Patrick said often a job opportunity is what gives him an entrance to talk to guys on the street.
“It gives us the opportunity to engage them in a conversation that they may not have with us otherwise,” he said. “So it’s definitely taken away from us being able to do the work that we need to do.”
But both men are adamant that it’s important they keep trying with whatever tools they have available to them.
“It’s just a little difficult now getting the interpersonal relationship building with guys through this pandemic. But we understand that this violence don’t stop,” Henderson said. “The violence is a disease that’s really taking us out. So we … can’t take our foot off the gas.”
Violence prevention moves to Zoom
Meanwhile other elements of violence prevention, like everything else these days, are being done on Zoom.
READI Chicago, a program that tries to connect the men closest to Chicago gun violence with jobs and therapy, has essentially paused their in-person outreach efforts.
Executive Director Eddie Bocanegra said he’s not willing to put his workers at risk trying to recruit new program participants.
Instead, READI outreach workers are making phone calls and taking other steps to try to stay connected with the men already in their program.
READI, which stands for Rapid Employment and Development Initiative, has been dropping off care packages for participants with food and toiletries. And they’ve moved their daily sessions to Zoom so participants can still get the cognitive behavioral therapy and professional development help. In fact, the convenience of virtual sessions has pushed participation up 10%.
READI is still paying its participants a salary as well, even though it’s not possible for them to go out and work during the shutdown.
“That’s [one] reason why we believe we’re seeing our participants not engage in negative activity right now, because they know there’s still steady income coming in,” Bocanegra said.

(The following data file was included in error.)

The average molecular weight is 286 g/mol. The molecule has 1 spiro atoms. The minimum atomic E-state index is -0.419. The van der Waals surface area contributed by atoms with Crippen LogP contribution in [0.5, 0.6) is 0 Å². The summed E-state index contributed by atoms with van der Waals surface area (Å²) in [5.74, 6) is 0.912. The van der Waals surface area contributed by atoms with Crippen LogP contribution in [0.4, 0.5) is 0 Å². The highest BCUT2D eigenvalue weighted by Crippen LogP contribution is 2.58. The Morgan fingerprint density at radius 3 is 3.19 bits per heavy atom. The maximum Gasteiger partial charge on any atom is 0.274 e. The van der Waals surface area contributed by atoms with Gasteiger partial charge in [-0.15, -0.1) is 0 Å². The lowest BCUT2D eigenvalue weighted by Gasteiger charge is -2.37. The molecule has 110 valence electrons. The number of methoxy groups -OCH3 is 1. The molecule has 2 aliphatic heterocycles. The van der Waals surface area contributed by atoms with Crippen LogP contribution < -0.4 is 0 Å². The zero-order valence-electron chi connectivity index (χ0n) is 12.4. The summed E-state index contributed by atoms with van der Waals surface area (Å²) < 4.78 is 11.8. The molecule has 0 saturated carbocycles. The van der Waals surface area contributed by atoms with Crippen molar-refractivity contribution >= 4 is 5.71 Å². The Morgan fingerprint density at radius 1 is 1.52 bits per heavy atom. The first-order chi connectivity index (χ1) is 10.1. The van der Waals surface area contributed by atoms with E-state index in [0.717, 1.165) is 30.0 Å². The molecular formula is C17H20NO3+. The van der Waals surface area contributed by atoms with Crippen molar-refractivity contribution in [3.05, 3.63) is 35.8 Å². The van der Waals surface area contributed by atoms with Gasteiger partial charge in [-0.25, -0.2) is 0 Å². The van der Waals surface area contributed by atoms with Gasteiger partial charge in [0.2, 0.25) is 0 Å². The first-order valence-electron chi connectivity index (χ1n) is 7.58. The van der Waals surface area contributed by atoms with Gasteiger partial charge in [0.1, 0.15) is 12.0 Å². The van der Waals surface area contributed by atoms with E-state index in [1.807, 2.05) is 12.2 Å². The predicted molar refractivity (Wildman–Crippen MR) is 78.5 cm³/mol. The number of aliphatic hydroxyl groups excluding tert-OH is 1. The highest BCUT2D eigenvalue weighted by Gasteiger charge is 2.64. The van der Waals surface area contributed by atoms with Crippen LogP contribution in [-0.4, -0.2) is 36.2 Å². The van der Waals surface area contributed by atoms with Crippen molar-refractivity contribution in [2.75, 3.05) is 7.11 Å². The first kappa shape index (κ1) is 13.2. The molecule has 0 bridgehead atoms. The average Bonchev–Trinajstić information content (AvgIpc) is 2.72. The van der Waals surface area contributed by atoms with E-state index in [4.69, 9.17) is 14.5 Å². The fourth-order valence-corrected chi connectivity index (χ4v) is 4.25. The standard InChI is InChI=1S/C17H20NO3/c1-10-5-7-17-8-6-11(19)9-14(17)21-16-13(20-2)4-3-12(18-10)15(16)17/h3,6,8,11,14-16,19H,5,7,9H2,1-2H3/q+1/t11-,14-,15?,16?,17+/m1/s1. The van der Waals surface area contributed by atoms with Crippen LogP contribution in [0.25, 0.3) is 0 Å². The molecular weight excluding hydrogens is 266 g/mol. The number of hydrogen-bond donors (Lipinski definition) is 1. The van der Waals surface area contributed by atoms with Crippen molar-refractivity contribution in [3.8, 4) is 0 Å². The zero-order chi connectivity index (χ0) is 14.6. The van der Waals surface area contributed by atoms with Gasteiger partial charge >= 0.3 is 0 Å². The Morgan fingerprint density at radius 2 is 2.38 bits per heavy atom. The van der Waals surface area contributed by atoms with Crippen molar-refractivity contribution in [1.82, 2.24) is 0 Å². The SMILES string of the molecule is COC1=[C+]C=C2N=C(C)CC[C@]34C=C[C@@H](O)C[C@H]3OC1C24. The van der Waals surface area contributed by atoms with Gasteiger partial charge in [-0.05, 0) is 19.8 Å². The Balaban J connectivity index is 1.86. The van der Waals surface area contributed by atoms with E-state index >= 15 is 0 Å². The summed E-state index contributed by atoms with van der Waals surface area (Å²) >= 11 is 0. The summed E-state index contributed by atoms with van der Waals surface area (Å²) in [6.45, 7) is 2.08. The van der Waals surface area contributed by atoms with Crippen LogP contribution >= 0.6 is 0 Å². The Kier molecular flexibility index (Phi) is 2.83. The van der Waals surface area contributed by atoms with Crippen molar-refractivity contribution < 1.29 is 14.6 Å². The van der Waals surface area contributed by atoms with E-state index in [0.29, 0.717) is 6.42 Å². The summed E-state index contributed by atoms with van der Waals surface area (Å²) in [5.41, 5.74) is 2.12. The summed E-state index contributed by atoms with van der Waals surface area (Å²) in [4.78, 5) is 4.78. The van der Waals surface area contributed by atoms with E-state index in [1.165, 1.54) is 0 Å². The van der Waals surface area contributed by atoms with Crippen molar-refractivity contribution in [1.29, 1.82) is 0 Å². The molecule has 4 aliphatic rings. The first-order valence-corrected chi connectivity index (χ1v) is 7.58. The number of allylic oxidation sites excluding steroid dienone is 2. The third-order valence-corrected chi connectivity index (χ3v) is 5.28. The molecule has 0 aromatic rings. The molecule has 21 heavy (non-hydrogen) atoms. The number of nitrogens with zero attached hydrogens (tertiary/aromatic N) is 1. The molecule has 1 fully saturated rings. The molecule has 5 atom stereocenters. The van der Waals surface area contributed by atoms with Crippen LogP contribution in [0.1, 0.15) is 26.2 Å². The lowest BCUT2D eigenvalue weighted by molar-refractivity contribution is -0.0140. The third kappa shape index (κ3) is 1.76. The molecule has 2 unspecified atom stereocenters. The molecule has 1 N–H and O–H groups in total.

“We gotta chime in right now”
The Metropolitan Peace Academy, which trains people to be street outreach workers like Henderson and Patrick, had its first virtual session on Monday. Almost three dozen people, many former gang members and ex-offenders, logged into Zoom for a session on how to successfully intervene in street conflicts.
At one point an instructor asked the class for examples of ways they’ve been adapting to the coronavirus crisis.
Donnell Gardner talked about reasons for optimism and the need to keep at it. Gardner told the virtual class about a recent experience he had near Roseland Hospital, a COVID-19 testing site. Gardner described seeing two rival gang members pass each other as each was taking an elderly relative to get tested.
“So they are basically looking at each other, like what they gonna do? They can’t make a phone call to do something because that person got his older family with him and this person got his older family with him,” Gardner said. “So I actually sat back and watched them peace out with each other.”
Gardner said he had tried to broker peace between the two before to no avail. But in that instance, with each of them sharing in the same difficult experience “they squashed it right then and there.”
Gardner wants to build on that moment to create a lasting peace, but that’s tough to do while social distancing.
Despite the obstacles Gardner told the group he was going to try and connect with the two rivals again.
“We gotta chime in right now,” Gardner said.